With Purpose

On Recruiting

The college football coach must recruit. A football team needs talented athletes in order to succeed. Year after year, a straight correlation can be drawn between the number of high-profile recruits and wins. And so, the coach and his staff hit the road to recruit in season and out of season. Chief among their key observations are the handful of attributes associated with quality performance. The coach looks for players that can throw a pretty spiral, athletes that run faster than the pack, and brute strength.

When a prized recruit signs on the dotted line, the coach begins the initiation process. The athlete enrolls in school, learns the code of conduct for the university, and comes to understand what it means to be a college athlete in the system.

But what would happen if the coach stops at the initiation process and begins to look for the next recruit? The athlete might understand in a vague manner what it means to be a successful athlete, but without continued instruction, practice, and encouragement, how likely will the athlete reach full potential? Likely not.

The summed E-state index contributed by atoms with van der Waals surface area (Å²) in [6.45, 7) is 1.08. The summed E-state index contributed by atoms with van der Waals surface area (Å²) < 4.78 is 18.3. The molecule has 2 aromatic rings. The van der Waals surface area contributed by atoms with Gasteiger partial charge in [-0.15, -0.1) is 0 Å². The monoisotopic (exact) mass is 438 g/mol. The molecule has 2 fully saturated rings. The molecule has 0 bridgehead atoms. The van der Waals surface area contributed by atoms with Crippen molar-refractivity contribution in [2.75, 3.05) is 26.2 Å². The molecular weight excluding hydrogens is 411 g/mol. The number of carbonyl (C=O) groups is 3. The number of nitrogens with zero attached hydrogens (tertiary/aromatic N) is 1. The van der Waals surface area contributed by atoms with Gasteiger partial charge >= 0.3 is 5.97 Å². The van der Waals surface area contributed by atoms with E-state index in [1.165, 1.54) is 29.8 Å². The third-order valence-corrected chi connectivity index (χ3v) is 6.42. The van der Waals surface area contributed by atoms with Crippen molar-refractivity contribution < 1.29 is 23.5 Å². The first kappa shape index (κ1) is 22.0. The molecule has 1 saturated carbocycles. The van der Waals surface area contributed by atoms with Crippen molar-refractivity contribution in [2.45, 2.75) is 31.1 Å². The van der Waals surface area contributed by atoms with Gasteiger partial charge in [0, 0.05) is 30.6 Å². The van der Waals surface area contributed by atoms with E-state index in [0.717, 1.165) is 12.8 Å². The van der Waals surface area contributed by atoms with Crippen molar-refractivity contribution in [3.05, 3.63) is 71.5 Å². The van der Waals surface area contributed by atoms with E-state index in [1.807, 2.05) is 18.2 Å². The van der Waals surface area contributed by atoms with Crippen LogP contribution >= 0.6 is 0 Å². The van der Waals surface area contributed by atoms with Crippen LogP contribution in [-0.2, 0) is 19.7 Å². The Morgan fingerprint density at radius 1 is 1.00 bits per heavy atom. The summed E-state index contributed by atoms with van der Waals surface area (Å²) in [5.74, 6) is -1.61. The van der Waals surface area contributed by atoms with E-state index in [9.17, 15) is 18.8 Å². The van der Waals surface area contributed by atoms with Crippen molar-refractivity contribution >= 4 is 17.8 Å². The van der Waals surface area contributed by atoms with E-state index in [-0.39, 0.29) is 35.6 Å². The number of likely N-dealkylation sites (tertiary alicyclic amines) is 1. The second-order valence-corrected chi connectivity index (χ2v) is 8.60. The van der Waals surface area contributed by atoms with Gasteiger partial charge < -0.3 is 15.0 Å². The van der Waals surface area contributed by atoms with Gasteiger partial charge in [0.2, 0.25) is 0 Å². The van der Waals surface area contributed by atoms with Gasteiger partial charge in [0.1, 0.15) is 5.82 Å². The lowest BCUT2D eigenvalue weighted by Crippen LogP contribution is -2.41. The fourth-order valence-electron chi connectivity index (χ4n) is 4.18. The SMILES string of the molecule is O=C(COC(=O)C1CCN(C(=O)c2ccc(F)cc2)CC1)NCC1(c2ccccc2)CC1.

Recruiting for the Organization

But this anecdote highlights a consistent pattern within organizations. Recruiters try their hardest to find the best available talent for a position, hires are made, orientation and training occurs, and then the employee gets to work.

While organizations might have structures in place for reviews (likely yearly or half-yearly at best), the daily work of the employee goes unchecked unless something is clearly wrong. Is it any wonder why so many employees find frustration in their job situations? Even though some might appreciate the “hands-off” approach to management, the lack of structure and constraints can leave employees feeling unrooted, and often frustrated when their work isn’t up to par and they don’t know why.

With Purpose

Just like the coach must continue to reinforce the expectations and purpose underlying the collegiate program, a manager must manage with purpose. Every day, the team has an opportunity to practice the mission, vision, and values of the organization. Without clear guidelines or “practices” there’s little opportunity and no roadmap to help employees understand how to connect their daily work to the bigger ideas of the organization. Without that link, the employee may succeed on talent alone, but why leave it to chance? Such an approach is no different than the coach telling the quarterback to go practice and study the playbook by himself and then arrive at the game without any sense of a gameplan.

Operating with purpose means developing a daily gameplan for the organization, to help embed the mission, vision, and values of the company into the daily work of its employees.

Photo Credit: Geoff Scott

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